EDISON ELECTRIC LIGHT CO. 'II. ,BUCKEYE ELECTRIC CO.
dence cast the burden of proof upon the claimants, whereas the evidence did not prove the charge beyond a reasonable doubt, and, when no evidence was offered for the claimants, the court directed the jury as to their verdict. It may well be that error was here committed, if the decision in Boyd's Case is to be given the effect claimed for it here; but, if such a sweeping effect is to be given to the decision in Boyd's Case as has been claimed, I prefer to leave it to the appellate court to do it. I say sweeping, because I have heard it argued that the decision in Boyd's Case renders it unlawful, in a criminal trial upon an indictment charging the prisoner with knowingly passing a counterfeit dollar, to put in evidence, on the question of guilty knowledge, numerous similar counterfeit dollars which the accused had in his pocket at the time he passed the coin in question, and which, upon a search of his person, made without his consent, were there found by the officer, and taken from him without his consent. Besides, it can, I think, be fairly said that the decision in Boyd's Case is not binding authority in this case. Boyd's Case, as the court says, was a case of forfeiting a man's property by reason of offenses committed by him. This is not such a case. It is not contended that the goods in question had been smuggled by Leroux or his wife, who have claimed the property as owners. Any such proposition was expressly disclaimed by the district attorney at the trial, and the case was limited to the question whether the goods had been smuggled by Vollkringer. But Vollkringer, as the claimants say, in their answer, had parted with his interest in the goods in the city of New York, and after the right of the United States to the goods had attached by reason of his unlawful acts. No punishment of Vollkringer is or can be inflicted by this proceeding. Indeed, no action of Vollkringer amounting to a felony is asserted. This case, therefore, cannot be a criminal prosecution of Vollkringer, under the cloak of a civil suit against jewelry. The question whether, in a case like this, such action as was taken by the court on the failure of the claimants to produce any evidence is unlawful, is not decided in Boyd's Case. In my opinion, this case must be governed by the anterior law as declared by the supreme court of the United States in the cases, and by the decision in Boyd's Case, to which . I have referred. Upon these grounds the motion for a new trial, and for arrest of judgment, must be denied.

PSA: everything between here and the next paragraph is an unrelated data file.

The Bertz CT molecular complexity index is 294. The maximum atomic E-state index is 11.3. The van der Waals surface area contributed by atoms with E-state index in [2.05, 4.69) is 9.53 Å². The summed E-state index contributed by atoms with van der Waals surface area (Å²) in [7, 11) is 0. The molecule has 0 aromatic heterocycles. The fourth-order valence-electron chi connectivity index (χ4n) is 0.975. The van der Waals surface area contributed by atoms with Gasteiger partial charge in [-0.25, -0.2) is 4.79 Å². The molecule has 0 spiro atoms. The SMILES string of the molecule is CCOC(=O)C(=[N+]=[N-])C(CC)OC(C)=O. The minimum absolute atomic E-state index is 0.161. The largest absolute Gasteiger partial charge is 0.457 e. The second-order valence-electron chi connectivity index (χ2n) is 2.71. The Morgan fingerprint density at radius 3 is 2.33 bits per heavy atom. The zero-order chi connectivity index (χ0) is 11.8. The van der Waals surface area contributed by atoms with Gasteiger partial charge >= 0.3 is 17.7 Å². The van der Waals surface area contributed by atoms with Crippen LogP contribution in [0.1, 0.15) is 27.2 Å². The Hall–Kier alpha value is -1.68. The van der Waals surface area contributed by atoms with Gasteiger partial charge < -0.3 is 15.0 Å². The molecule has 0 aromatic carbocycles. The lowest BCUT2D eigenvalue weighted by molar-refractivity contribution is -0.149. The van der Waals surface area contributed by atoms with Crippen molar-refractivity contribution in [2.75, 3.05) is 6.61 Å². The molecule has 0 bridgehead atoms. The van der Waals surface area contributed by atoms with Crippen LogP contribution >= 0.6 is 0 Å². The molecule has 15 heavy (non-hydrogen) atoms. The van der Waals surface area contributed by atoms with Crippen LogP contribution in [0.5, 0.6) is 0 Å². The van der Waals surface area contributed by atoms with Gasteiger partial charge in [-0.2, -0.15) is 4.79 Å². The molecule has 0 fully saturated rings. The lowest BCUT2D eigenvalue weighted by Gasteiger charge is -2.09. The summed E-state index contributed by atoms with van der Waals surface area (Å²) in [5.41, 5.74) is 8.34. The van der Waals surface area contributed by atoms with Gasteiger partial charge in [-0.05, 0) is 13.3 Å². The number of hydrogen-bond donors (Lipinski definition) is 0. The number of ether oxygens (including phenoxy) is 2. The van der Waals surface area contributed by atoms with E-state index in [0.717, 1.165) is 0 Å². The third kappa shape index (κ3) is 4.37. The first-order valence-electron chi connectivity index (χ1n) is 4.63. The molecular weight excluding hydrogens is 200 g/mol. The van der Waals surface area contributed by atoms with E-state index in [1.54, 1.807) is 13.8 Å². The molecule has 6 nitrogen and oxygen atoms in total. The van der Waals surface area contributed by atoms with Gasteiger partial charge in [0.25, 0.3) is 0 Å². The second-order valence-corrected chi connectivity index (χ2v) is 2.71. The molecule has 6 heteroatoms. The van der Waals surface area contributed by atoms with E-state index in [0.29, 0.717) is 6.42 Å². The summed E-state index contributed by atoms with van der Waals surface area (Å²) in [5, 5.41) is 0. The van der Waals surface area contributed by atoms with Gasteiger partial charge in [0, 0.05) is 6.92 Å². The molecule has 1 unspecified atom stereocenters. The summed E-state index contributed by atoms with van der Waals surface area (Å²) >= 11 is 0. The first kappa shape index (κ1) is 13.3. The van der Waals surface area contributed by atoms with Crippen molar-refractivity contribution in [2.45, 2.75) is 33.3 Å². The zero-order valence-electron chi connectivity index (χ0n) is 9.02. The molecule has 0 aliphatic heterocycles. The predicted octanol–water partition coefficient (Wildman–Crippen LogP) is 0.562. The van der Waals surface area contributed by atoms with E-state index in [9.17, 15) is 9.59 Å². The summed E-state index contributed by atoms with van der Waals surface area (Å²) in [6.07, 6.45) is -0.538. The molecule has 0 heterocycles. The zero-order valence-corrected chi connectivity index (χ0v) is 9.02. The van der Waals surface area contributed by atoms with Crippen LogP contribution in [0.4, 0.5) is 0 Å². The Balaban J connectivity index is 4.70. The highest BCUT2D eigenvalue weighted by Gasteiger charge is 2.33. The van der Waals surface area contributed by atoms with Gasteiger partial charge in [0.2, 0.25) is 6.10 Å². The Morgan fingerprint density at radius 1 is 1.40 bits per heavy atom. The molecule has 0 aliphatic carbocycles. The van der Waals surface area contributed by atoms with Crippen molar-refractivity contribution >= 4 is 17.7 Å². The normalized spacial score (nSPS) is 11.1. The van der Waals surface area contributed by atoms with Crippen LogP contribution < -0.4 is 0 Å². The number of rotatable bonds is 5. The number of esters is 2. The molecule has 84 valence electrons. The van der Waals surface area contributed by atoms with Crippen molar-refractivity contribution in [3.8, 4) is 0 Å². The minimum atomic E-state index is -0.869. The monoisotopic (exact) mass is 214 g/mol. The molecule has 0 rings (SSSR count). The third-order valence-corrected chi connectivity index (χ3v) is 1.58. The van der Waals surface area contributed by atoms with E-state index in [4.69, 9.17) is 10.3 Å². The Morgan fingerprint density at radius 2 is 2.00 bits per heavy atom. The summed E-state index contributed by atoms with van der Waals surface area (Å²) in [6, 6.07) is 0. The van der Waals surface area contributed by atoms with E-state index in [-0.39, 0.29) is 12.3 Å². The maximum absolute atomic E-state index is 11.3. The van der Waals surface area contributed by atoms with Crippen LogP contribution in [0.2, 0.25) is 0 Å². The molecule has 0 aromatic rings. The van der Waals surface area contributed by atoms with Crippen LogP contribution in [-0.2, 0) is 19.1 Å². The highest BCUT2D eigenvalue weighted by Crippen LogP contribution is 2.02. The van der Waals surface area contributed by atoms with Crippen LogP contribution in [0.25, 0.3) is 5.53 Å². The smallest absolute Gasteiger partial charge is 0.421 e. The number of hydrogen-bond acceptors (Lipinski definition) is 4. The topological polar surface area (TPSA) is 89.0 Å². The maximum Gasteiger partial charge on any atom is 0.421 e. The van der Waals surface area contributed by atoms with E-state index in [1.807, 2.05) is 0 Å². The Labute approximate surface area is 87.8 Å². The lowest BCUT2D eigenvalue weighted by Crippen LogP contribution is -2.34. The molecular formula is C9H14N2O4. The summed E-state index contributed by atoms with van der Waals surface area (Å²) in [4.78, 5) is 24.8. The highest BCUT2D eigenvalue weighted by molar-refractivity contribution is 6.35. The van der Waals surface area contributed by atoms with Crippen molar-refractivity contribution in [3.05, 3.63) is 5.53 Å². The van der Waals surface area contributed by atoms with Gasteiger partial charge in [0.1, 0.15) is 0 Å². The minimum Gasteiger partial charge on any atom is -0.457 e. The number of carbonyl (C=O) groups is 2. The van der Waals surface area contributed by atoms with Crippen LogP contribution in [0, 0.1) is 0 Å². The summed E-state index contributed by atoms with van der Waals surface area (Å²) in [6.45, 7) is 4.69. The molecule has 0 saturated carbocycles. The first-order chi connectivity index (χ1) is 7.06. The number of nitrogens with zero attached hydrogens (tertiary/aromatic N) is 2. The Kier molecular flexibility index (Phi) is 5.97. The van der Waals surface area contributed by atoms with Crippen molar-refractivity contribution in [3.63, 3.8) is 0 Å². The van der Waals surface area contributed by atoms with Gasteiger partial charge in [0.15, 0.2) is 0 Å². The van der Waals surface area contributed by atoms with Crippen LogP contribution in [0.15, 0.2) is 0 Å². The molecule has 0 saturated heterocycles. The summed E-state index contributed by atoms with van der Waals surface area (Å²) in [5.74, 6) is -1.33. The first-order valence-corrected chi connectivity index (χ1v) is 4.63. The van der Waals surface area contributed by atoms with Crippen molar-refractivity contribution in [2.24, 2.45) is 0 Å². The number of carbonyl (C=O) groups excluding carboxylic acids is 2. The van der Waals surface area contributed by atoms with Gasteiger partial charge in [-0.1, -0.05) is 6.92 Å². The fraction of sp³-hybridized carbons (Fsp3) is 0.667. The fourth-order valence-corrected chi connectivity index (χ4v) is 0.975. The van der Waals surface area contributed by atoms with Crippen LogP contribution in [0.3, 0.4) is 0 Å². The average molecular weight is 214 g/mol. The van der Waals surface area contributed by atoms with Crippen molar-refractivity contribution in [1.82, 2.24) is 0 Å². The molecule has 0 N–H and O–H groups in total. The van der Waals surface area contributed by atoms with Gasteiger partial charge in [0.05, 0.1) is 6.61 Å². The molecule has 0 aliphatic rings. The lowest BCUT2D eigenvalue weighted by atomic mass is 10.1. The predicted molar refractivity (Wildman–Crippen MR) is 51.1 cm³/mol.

EDISON ELECTRIC LIGHT CO. et al. v. BUCKEYE ELECTRIC CO. et. al. (Circuit Court, N. D. Ohio, E. D.
PATENTS - ATTEMPTED CORRECTION P A1'ENTS-ES'fOPPEL. LmITING TO EXPIRE WI1'H FOREIGN
January 23, 1894.)
The voluntary act of a patentee in causing his patent to be amended after issuance so as to be limited to expire with a foreign patent secured